Recurrent Corneal Erosion Syndrome

Recurrent Corneal Erosion Syndrome

Do you suffer from intermittent eye pain that seems to strike first thing in the morning? You may have recurrent corneal erosion syndrome. Today, we have many successful treatment options to break the cycle of recurring eye pain and restore a healthy corneal surface.

What is Recurrent Corneal Erosion Syndrome?

Recurrent Corneal Erosion Syndrome (RCE) is characterized by recurring eye pain that frequently happens just after waking in the morning. It is caused by erosions or tears in the surface skin that covers the cornea. These tears can be small and heal quickly within a few hours or large and take a few days to go away. These tears tend to happen in the morning as the eye is often driest at that time. RCE can happen for many reasons, especially patients with a history of eye trauma (poked in the eye), patients who have corneal dystrophies such as Map Dot Fingerprint dystrophy, or patients with severe dry eye disease.

Treatment Options for Recurrent Corneal Erosions

There are many treatment options for recurrent corneal erosion syndrome including medical and surgical options. Initial therapy often begins with a lubricating eye routine including warm compresses, lubricating tears, and hypertonic salt drops or ointments (such as Muro 128). If these treatments fail to control the recurrent erosions, then an office polishing procedure called a superficial keratectomy with an amniotic membrane graft may be helpful. This procedure can be coupled with a laser in some cases. These procedures can be very successful in resolving recurrent corneal erosion syndrome. If you have recurrent corneal erosion syndrome, consult with a cornea specialist for an evaluation and to discuss your options.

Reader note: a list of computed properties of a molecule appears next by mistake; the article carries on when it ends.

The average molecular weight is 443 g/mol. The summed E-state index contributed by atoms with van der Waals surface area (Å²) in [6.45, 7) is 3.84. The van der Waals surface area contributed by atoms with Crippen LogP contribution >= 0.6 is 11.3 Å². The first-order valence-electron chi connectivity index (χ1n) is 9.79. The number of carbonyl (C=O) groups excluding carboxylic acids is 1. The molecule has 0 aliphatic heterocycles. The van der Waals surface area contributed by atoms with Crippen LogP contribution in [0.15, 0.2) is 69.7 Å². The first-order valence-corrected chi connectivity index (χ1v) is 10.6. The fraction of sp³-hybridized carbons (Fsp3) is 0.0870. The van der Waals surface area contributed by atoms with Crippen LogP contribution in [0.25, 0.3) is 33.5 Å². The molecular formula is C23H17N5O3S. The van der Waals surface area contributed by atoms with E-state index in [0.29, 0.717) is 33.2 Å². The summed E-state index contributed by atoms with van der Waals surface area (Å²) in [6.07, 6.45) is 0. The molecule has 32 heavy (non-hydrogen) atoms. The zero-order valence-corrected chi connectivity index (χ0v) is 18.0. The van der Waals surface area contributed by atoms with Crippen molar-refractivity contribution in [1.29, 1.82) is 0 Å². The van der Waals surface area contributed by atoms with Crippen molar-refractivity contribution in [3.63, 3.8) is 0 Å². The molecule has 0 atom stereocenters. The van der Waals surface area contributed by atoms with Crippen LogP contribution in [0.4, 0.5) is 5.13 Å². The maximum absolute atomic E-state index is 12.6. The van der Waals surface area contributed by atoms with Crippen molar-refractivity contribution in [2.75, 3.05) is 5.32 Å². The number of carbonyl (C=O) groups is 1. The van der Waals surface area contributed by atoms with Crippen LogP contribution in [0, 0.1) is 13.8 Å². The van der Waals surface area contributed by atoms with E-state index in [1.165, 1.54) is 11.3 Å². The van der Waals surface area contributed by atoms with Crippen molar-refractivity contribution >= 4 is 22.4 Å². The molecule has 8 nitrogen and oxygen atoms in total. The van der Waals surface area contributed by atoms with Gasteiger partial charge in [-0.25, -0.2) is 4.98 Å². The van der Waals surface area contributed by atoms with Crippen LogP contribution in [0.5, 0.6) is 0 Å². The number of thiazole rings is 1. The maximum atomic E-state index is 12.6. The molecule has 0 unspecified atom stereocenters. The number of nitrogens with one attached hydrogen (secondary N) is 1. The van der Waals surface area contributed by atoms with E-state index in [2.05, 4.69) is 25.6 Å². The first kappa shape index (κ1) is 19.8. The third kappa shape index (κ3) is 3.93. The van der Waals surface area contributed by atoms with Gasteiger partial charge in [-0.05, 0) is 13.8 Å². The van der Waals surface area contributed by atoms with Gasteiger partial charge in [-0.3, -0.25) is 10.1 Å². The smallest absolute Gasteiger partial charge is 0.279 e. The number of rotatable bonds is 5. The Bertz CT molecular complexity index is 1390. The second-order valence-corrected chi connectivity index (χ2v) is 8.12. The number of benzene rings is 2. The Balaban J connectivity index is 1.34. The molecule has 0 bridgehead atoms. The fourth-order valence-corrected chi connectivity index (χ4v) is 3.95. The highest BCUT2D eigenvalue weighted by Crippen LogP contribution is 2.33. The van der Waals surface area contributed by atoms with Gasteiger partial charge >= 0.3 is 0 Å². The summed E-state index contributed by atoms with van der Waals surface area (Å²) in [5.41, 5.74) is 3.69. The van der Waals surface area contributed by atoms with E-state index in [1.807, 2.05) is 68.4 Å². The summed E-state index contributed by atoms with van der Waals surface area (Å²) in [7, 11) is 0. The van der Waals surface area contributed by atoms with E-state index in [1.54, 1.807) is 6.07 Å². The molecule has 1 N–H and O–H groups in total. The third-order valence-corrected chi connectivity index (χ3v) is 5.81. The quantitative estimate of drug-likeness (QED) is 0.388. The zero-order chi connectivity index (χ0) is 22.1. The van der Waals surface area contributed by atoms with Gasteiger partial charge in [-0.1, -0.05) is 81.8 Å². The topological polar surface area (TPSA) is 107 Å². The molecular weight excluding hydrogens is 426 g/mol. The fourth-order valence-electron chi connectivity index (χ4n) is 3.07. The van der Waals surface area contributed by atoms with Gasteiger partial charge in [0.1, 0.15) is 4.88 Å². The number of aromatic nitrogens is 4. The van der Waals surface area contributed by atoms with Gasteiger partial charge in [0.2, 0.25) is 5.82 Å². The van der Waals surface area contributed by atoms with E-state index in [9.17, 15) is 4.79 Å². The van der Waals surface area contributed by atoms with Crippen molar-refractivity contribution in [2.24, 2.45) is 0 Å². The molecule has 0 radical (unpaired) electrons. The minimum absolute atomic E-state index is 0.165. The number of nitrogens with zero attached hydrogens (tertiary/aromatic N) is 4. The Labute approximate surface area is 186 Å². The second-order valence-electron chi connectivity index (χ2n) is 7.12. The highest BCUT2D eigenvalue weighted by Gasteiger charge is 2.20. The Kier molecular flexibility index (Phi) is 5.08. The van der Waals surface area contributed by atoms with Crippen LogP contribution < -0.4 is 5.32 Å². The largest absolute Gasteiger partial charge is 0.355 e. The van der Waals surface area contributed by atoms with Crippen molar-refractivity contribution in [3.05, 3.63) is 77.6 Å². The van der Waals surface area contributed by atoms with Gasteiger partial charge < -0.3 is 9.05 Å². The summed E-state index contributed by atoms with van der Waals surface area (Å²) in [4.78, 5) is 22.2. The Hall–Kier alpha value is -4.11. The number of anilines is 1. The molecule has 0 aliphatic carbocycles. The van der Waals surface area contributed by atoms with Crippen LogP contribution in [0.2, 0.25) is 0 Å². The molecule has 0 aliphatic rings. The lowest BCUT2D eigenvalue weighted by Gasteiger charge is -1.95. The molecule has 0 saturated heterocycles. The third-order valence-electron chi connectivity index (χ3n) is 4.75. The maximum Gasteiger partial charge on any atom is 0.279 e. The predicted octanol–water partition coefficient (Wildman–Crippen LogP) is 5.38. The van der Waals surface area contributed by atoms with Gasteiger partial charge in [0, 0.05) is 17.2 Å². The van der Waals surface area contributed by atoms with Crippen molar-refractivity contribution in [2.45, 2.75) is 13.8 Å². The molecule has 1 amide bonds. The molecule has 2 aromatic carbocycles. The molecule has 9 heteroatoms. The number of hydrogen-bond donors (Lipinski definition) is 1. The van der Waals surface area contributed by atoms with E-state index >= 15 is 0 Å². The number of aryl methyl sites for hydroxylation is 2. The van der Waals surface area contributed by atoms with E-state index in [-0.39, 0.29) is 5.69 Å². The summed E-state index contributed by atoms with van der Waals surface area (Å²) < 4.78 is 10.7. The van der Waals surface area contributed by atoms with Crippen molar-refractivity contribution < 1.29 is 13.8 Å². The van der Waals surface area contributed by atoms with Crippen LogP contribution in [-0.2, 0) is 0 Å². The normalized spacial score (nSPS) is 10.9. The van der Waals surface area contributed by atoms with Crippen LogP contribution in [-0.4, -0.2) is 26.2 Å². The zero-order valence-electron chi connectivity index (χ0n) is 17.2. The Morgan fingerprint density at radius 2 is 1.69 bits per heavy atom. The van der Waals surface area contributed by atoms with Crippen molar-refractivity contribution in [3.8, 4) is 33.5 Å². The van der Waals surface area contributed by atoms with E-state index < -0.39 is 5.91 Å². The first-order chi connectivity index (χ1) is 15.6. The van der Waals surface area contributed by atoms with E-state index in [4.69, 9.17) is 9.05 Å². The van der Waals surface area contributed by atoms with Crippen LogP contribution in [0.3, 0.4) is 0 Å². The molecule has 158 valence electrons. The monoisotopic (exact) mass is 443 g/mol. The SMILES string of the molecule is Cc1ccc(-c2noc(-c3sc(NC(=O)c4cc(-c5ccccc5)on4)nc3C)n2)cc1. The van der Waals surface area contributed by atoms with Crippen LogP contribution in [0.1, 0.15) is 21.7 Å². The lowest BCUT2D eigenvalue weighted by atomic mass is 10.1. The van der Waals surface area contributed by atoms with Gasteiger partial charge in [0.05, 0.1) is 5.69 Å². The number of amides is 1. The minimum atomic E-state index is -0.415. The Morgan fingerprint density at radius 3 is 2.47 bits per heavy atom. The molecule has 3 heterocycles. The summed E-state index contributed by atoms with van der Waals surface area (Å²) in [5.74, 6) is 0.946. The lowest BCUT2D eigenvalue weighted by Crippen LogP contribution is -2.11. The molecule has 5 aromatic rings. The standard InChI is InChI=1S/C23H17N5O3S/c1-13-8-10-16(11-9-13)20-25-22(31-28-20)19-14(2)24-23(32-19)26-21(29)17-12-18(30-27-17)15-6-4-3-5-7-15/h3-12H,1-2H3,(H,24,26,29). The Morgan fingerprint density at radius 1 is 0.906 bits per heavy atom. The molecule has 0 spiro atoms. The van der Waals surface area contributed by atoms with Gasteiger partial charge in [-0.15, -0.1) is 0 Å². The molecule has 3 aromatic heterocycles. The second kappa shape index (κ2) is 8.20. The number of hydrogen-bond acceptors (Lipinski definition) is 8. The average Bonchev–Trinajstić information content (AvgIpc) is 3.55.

Why Does Recurrent Corneal Erosion Syndrome Cause Eye Pain in the Morning?

Eye pain upon waking in patients with RCE tearing of the corneal skin surface. In patients with RCE, the attachments that anchor the cornea skin (epithelium) are weak and can tear easily. At night, it is common for the eye to dry slightly and those surface skin cells may stick to the eyelid more than to the surface of the eye. If that happens, then when you first open your eyelids in the morning you can tear the weak skin attachments causing a corneal abrasion. There are several good treatment options for recurrent corneal erosion syndrome. Consult with a cornea specialist to see which option may be best for you.

Steps for Success With Recurrent Corneal Erosion Syndrome

Yes, there are several things you can do to help improve your chance of successfully treating RCE. Staying hydrated is important to ensuring your corneas stay well lubricated and protected. Alcohol and caffeine (coffee and tea and soda) are diuretics which means that they tend to dehydrate you. If you plan on having one of these beverages, be sure to drink enough water as well. A general rule of thumb is to have 1 glass of water for every glass of alcohol, coffee, tea, or soda.

Avoid sleeping under ceiling fans as that can make your eyes drier when sleeping at night.

Make sure to continue your eye lubricating routine. Omega6/3 supplements, warm compresses, and the muro 128 or other eye ointments at night are very important to make sure that your eyelids and the skin on your cornea stay well lubricated.

In addition, place a lubricating tear in your eye first thing in the morning before opening your eyes fully. Allow the drop to penetrate through your eyelashes and lubricate the surface of the eye before you fully open your eyes.

Following these general suggestions can help improve your chance of success, but if you are still suffering from recurrent corneal erosions, consult a cornea specialist about your options.

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